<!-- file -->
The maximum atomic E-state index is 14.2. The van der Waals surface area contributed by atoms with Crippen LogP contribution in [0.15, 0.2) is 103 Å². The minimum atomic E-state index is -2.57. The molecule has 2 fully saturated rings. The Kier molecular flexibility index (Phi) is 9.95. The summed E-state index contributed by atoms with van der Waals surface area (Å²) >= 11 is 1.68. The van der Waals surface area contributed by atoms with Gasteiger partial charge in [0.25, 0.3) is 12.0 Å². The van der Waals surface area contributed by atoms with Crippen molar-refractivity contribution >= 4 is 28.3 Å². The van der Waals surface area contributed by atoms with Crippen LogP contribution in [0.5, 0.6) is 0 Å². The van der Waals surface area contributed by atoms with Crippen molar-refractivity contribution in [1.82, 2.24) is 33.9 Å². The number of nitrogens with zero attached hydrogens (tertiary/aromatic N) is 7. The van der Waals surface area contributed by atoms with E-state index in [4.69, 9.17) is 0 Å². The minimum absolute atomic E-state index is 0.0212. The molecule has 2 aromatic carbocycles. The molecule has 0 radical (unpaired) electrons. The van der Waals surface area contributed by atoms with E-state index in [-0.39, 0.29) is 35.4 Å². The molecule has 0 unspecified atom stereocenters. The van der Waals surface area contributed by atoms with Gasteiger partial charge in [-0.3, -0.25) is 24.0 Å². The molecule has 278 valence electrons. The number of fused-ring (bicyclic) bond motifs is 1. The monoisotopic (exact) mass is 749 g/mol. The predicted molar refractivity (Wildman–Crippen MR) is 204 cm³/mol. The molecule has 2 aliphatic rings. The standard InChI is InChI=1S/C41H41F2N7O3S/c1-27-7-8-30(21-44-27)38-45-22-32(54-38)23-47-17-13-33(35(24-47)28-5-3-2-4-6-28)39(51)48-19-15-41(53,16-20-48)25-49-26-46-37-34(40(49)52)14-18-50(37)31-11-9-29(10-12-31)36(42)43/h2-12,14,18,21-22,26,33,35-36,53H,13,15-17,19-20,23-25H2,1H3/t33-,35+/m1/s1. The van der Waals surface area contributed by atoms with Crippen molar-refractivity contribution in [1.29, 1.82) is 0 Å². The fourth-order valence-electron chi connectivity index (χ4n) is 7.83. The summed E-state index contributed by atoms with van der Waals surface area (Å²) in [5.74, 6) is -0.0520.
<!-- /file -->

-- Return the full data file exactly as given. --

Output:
The maximum atomic E-state index is 14.2. The van der Waals surface area contributed by atoms with Crippen LogP contribution in [0.15, 0.2) is 103 Å². The minimum atomic E-state index is -2.57. The molecule has 2 fully saturated rings. The Kier molecular flexibility index (Phi) is 9.95. The summed E-state index contributed by atoms with van der Waals surface area (Å²) >= 11 is 1.68. The van der Waals surface area contributed by atoms with Gasteiger partial charge in [0.25, 0.3) is 12.0 Å². The van der Waals surface area contributed by atoms with Crippen molar-refractivity contribution >= 4 is 28.3 Å². The van der Waals surface area contributed by atoms with Crippen LogP contribution in [0.5, 0.6) is 0 Å². The van der Waals surface area contributed by atoms with Crippen molar-refractivity contribution in [1.82, 2.24) is 33.9 Å². The number of nitrogens with zero attached hydrogens (tertiary/aromatic N) is 7. The van der Waals surface area contributed by atoms with E-state index in [4.69, 9.17) is 0 Å². The minimum absolute atomic E-state index is 0.0212. The molecule has 2 aromatic carbocycles. The molecule has 0 radical (unpaired) electrons. The van der Waals surface area contributed by atoms with E-state index in [-0.39, 0.29) is 35.4 Å². The molecule has 0 unspecified atom stereocenters. The van der Waals surface area contributed by atoms with Gasteiger partial charge in [-0.3, -0.25) is 24.0 Å². The molecule has 278 valence electrons. The number of fused-ring (bicyclic) bond motifs is 1. The monoisotopic (exact) mass is 749 g/mol. The predicted molar refractivity (Wildman–Crippen MR) is 204 cm³/mol. The molecule has 2 aliphatic rings. The standard InChI is InChI=1S/C41H41F2N7O3S/c1-27-7-8-30(21-44-27)38-45-22-32(54-38)23-47-17-13-33(35(24-47)28-5-3-2-4-6-28)39(51)48-19-15-41(53,16-20-48)25-49-26-46-37-34(40(49)52)14-18-50(37)31-11-9-29(10-12-31)36(42)43/h2-12,14,18,21-22,26,33,35-36,53H,13,15-17,19-20,23-25H2,1H3/t33-,35+/m1/s1. The van der Waals surface area contributed by atoms with Crippen molar-refractivity contribution in [1.29, 1.82) is 0 Å². The fourth-order valence-electron chi connectivity index (χ4n) is 7.83. The summed E-state index contributed by atoms with van der Waals surface area (Å²) in [5.74, 6) is -0.0520.